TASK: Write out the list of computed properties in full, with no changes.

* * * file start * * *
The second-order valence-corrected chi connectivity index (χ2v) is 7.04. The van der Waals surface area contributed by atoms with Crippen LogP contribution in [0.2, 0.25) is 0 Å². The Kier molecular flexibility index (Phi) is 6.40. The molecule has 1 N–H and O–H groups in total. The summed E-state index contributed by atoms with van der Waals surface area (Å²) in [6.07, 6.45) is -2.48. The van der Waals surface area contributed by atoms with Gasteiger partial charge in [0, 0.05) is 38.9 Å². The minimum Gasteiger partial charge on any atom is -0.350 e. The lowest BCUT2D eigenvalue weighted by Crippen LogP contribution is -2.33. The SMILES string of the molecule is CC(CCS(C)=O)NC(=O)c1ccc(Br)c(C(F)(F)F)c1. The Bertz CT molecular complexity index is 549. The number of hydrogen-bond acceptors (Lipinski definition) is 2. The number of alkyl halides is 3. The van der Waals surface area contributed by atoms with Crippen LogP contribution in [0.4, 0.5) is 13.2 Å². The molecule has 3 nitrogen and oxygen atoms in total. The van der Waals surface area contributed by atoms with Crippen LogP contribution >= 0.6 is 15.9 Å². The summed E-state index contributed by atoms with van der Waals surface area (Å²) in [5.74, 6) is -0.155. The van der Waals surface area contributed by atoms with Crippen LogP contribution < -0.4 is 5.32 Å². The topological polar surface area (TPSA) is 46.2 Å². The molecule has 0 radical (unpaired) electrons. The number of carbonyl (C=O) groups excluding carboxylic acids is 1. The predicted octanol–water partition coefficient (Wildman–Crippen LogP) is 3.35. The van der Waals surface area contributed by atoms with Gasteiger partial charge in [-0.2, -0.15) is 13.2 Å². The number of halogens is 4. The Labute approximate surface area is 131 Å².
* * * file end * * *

The second-order valence-corrected chi connectivity index (χ2v) is 7.04. The van der Waals surface area contributed by atoms with Crippen LogP contribution in [0.2, 0.25) is 0 Å². The Kier molecular flexibility index (Phi) is 6.40. The molecule has 1 N–H and O–H groups in total. The summed E-state index contributed by atoms with van der Waals surface area (Å²) in [6.07, 6.45) is -2.48. The van der Waals surface area contributed by atoms with Gasteiger partial charge in [0, 0.05) is 38.9 Å². The minimum Gasteiger partial charge on any atom is -0.350 e. The lowest BCUT2D eigenvalue weighted by Crippen LogP contribution is -2.33. The SMILES string of the molecule is CC(CCS(C)=O)NC(=O)c1ccc(Br)c(C(F)(F)F)c1. The Bertz CT molecular complexity index is 549. The number of hydrogen-bond acceptors (Lipinski definition) is 2. The number of alkyl halides is 3. The van der Waals surface area contributed by atoms with Crippen LogP contribution in [0.4, 0.5) is 13.2 Å². The molecule has 3 nitrogen and oxygen atoms in total. The van der Waals surface area contributed by atoms with Crippen LogP contribution >= 0.6 is 15.9 Å². The summed E-state index contributed by atoms with van der Waals surface area (Å²) in [5.74, 6) is -0.155. The van der Waals surface area contributed by atoms with Crippen LogP contribution < -0.4 is 5.32 Å². The topological polar surface area (TPSA) is 46.2 Å². The molecule has 0 radical (unpaired) electrons. The number of carbonyl (C=O) groups excluding carboxylic acids is 1. The predicted octanol–water partition coefficient (Wildman–Crippen LogP) is 3.35. The van der Waals surface area contributed by atoms with Gasteiger partial charge in [-0.2, -0.15) is 13.2 Å². The number of halogens is 4. The Labute approximate surface area is 131 Å².